Listening to music louder than necessary is only one of the many ways that we are exposed to noise pollution, and while our primary concern may be with the negative effects of loud noises on our ears, a new study has found that the damaging effects spread to other parts of the body, increasing risk for cardiovascular disease and sleeping problems.
“In our 24/7 society, noise is pervasive and the availability of quiet places is decreasing. We need to better understand how this constant exposure to noise is impacting our overall health,” Dr. Mathias Basner, assistant professor of sleep and chronobiology at the Perelman School of Medicine, University of Pennsylvania, said in a statement. “From earbuds blasting music during subway commutes to the constant drone of traffic heard by those who live or work near congested highways to the beeping of monitors that makes up the soundtrack heard by hospital patients and staff. What we hear all day impacts many parts of our bodies.”
The researchers analyzed five years of observational and experimental studies. They found that exposure to the aforementioned events and more; such as sleep disturbance and community annoyance had damaging auditory and non-auditory effects. They were linked to hypertension, ischemic heart disease, and stroke, as well as sleep disturbance, annoyance, daytime sleepiness, and impaired cognitive performance in children.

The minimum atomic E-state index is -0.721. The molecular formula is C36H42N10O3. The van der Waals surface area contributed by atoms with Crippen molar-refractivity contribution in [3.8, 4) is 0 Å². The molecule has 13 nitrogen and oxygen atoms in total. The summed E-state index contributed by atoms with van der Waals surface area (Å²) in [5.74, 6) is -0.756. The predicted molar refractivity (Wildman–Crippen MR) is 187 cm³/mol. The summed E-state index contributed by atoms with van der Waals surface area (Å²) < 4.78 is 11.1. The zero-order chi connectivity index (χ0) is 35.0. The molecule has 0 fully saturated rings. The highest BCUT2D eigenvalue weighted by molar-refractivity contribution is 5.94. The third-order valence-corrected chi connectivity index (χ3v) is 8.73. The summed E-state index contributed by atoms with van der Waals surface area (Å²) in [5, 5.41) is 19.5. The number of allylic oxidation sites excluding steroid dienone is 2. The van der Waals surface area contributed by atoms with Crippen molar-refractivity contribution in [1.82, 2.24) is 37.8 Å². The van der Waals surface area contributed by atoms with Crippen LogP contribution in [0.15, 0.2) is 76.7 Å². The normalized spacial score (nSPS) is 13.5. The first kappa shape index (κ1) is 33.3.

The problem with finding a way to curb the negative auditory effects is that many researchers still haven’t come to a consensus on what noise levels are considered safe, the researchers said. But therapeutic compounds used to treat noise-related hearing loss are currently in development.
Two October studies looked at the effects of aircraft noise exposure for people who lived near an airport. The researchers found that the risk for heart disease was 10 to 20 percent higher than someone who lived further away. They also found that those who lived in areas with 10-decibel higher aircraft noise were at a 3.5 percent increased risk of visiting a hospital for heart-related issues.
A 2012 study also found that those who live near traffic noise at 40 decibels were at an increased risk for a heart attack, and that their risk increased by 12 percent for every 10 additional decibels. Although the cause of these non-auditory effects may come from stress related to the noise, the researchers say that more research is necessary to further strengthen that link.
Heart disease is the leading cause of death in the U.S. It kills about 600,000 people each year, according to the Centers for Disease Control and Prevention.
Source: Basner M, Babisch W, Davis A, et al. Auditory and non-auditory effects of noise on health. The Lancet. 2013.